Perhaps due to the competitive nature of a large number of SPAC seeking targets in 2020, almost three quarters of closed deals had no post-closing purchase price adjustment mechanism and no escrow. Of the minority of deals with an escrow, however, the most common use of the escrow was to secure indemnity obligations, followed by an escrow for purposes of purchase price adjustment.

Indemnification

Given the large number of SPACs competing for deals, it is no surprise that only 30% of closed de-SPAC transactions in 2020 had seller indemnification provisions and only 30% had a termination fee. In 2021, it will not be a surprise if these percentages trend downward.

Cash

In a de-SPAC transaction, each stockholder has the option to redeem its shares at the closing of the business combination for a pro rata portion of the cash held in the trust account. As a result, the amount of cash at the closing will be unknown and, for obvious reasons, target companies are reluctant to close without a condition that the SPAC have a minimum amount of cash available at closing. In 2020, approximately 80% of deals had a closing minimum cash condition.

SPACs typically raise capital through PIPEs to ensure that the minimum cash closing will be satisfied at closing. If PIPE proceeds are not enough to make up the difference, a renegotiation may occur and target companies should be prepared for this possibility. One potential way to minimize the risk is to get commitments from PIPE financiers at the signing of the business combination agreement. In 2020, of the deals that required additional financing, over half were PIPE-only financings.

Post-Closing Board Composition

Most post-closing boards of directors of the combined business entity will be staggered. In 2020, approximately 70% of post-closing boards were staggered, with the average size of the board being around 7 to 9 directors. In just over half of post-closing boards, SPAC sponsors designated one or two directors.

How long does a typical SPAC transaction take?

Commencing with the closing of the IPO, a SPAC can hold substantive discussions with a target. If a SPAC needs more time than is set forth in its organizational documents, it can seek a shareholder vote to amend its organizational documents to extend the deadline. With each vote to extend the deadline, the SPAC’s organizational documents typically also provide that the SPAC must offer shareholders the right to redeem their shares for a pro rata portion of the cash held in the trust account. Typically, it takes around 4–5 months from the signing of the definitive documents to closing. From the closing of the SPAC’s IPO to the closing of the business combination, the average time frame is approximately 16 months.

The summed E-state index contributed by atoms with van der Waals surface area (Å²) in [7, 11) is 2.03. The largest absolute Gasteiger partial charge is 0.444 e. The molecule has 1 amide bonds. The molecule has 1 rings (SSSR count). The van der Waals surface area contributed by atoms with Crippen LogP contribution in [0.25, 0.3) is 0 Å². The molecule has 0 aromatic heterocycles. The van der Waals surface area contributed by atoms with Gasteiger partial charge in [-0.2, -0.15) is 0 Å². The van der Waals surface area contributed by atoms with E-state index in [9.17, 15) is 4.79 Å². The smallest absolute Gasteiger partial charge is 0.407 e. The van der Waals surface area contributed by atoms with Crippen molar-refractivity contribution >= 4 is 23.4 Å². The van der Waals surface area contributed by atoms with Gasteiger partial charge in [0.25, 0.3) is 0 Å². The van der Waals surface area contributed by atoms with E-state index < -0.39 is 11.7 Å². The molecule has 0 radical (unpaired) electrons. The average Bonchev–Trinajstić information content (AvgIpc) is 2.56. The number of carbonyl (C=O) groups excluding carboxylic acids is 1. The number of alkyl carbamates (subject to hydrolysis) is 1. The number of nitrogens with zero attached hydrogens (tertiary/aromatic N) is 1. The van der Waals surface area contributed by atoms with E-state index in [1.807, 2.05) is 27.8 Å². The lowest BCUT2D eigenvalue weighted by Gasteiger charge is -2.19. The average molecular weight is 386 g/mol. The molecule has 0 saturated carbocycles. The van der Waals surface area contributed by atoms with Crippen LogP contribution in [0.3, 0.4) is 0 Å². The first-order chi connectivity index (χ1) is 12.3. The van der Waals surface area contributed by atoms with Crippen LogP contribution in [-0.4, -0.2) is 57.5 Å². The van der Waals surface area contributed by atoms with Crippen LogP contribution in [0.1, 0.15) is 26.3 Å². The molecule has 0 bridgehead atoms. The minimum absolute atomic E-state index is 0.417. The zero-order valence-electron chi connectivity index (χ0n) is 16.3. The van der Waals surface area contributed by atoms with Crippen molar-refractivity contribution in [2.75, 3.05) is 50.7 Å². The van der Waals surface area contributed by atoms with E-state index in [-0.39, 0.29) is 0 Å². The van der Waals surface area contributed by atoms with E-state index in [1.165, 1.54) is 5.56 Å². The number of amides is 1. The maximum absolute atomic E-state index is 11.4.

What considerations should a target company keep in mind if it will go public via a SPAC transaction?

A target company must have two to three years of financial statements, audited in compliance with the rules of the Public Company Accounting Oversight Board (PCAOB). As a result, even if a target company has audited financial statements, additional audit procedures may be required before financial statements are ready to be filed with the SEC. A PCAOB audit will often be a gating items and thus early discussions regarding financial statement and audit readiness will take place.

In addition, a target company should analyze whether it has people, procedures and IT systems required to handle the regular demands (which include speed and accuracy)of public reporting, including necessary internal controls and procedures.

A target company must also ensure it has the necessary corporate governance policies, procedures, and practices that meet public company compliance requirements, including those of the applicable stock exchange.

Target company stockholders should balance the potential upside of continuing to own a significant portion of the operating business against the cost and distraction of operating a public company and the need for immediate liquidity after closing.